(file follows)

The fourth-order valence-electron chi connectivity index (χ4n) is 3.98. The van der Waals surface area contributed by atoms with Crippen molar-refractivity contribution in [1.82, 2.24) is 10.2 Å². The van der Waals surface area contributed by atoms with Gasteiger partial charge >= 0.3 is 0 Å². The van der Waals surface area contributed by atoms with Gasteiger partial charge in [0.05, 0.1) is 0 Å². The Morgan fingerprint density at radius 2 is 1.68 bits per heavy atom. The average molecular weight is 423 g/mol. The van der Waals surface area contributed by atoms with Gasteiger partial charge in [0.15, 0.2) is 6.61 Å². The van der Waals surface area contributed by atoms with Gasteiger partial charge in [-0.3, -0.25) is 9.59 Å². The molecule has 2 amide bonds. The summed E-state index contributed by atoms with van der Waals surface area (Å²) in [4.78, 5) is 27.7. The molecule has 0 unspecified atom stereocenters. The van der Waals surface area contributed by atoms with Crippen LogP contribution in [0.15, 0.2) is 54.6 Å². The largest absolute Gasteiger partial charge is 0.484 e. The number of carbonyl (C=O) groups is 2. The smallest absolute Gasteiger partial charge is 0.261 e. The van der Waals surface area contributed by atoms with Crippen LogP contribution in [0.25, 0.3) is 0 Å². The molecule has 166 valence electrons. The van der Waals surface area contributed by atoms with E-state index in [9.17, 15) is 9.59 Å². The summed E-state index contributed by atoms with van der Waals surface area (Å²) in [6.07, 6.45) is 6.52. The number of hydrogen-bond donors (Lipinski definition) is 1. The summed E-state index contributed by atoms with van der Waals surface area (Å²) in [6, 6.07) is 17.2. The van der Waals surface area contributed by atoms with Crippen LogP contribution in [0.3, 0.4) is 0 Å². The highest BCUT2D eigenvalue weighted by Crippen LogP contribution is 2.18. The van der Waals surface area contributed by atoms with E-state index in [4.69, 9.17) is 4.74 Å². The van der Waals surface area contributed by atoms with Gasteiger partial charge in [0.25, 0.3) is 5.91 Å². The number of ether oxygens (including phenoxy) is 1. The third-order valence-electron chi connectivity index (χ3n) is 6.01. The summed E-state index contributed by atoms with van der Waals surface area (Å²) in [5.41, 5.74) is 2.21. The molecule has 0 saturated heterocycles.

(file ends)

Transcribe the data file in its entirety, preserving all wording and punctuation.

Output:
The fourth-order valence-electron chi connectivity index (χ4n) is 3.98. The van der Waals surface area contributed by atoms with Crippen molar-refractivity contribution in [1.82, 2.24) is 10.2 Å². The van der Waals surface area contributed by atoms with Gasteiger partial charge >= 0.3 is 0 Å². The van der Waals surface area contributed by atoms with Gasteiger partial charge in [0.05, 0.1) is 0 Å². The Morgan fingerprint density at radius 2 is 1.68 bits per heavy atom. The average molecular weight is 423 g/mol. The van der Waals surface area contributed by atoms with Gasteiger partial charge in [0.15, 0.2) is 6.61 Å². The van der Waals surface area contributed by atoms with Gasteiger partial charge in [-0.3, -0.25) is 9.59 Å². The molecule has 2 amide bonds. The summed E-state index contributed by atoms with van der Waals surface area (Å²) in [4.78, 5) is 27.7. The molecule has 0 unspecified atom stereocenters. The van der Waals surface area contributed by atoms with Crippen LogP contribution in [0.15, 0.2) is 54.6 Å². The largest absolute Gasteiger partial charge is 0.484 e. The number of carbonyl (C=O) groups is 2. The smallest absolute Gasteiger partial charge is 0.261 e. The van der Waals surface area contributed by atoms with Crippen LogP contribution in [0.25, 0.3) is 0 Å². The molecule has 166 valence electrons. The van der Waals surface area contributed by atoms with E-state index in [9.17, 15) is 9.59 Å². The summed E-state index contributed by atoms with van der Waals surface area (Å²) in [6.07, 6.45) is 6.52. The number of hydrogen-bond donors (Lipinski definition) is 1. The summed E-state index contributed by atoms with van der Waals surface area (Å²) in [6, 6.07) is 17.2. The van der Waals surface area contributed by atoms with Crippen LogP contribution in [0.3, 0.4) is 0 Å². The highest BCUT2D eigenvalue weighted by Crippen LogP contribution is 2.18. The van der Waals surface area contributed by atoms with E-state index in [4.69, 9.17) is 4.74 Å². The van der Waals surface area contributed by atoms with Gasteiger partial charge in [0.25, 0.3) is 5.91 Å². The number of ether oxygens (including phenoxy) is 1. The third-order valence-electron chi connectivity index (χ3n) is 6.01. The summed E-state index contributed by atoms with van der Waals surface area (Å²) in [5.41, 5.74) is 2.21. The molecule has 0 saturated heterocycles.